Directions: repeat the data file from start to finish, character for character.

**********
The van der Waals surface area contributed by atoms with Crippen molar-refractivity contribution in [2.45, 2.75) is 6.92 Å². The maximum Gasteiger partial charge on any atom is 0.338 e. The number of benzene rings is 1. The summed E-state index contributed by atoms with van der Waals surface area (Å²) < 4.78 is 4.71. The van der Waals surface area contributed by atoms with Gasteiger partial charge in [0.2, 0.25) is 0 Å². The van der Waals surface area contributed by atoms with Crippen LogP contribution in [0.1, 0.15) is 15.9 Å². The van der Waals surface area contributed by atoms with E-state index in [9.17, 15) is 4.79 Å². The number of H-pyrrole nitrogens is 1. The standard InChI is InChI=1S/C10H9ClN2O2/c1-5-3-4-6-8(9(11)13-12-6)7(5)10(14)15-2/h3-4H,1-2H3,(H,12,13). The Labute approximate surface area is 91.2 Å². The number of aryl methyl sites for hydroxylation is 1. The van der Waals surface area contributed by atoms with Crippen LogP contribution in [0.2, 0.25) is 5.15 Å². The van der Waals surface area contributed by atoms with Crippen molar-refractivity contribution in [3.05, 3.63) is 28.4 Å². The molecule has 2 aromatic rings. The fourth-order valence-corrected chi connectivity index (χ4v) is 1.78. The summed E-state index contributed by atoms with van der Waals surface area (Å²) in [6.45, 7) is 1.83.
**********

The van der Waals surface area contributed by atoms with Crippen molar-refractivity contribution in [2.45, 2.75) is 6.92 Å². The maximum Gasteiger partial charge on any atom is 0.338 e. The number of benzene rings is 1. The summed E-state index contributed by atoms with van der Waals surface area (Å²) < 4.78 is 4.71. The van der Waals surface area contributed by atoms with Gasteiger partial charge in [0.2, 0.25) is 0 Å². The van der Waals surface area contributed by atoms with Crippen LogP contribution in [0.1, 0.15) is 15.9 Å². The van der Waals surface area contributed by atoms with E-state index in [9.17, 15) is 4.79 Å². The number of H-pyrrole nitrogens is 1. The standard InChI is InChI=1S/C10H9ClN2O2/c1-5-3-4-6-8(9(11)13-12-6)7(5)10(14)15-2/h3-4H,1-2H3,(H,12,13). The Labute approximate surface area is 91.2 Å². The number of aryl methyl sites for hydroxylation is 1. The van der Waals surface area contributed by atoms with Crippen LogP contribution in [0.2, 0.25) is 5.15 Å². The van der Waals surface area contributed by atoms with Crippen molar-refractivity contribution in [3.05, 3.63) is 28.4 Å². The molecule has 2 aromatic rings. The fourth-order valence-corrected chi connectivity index (χ4v) is 1.78. The summed E-state index contributed by atoms with van der Waals surface area (Å²) in [6.45, 7) is 1.83.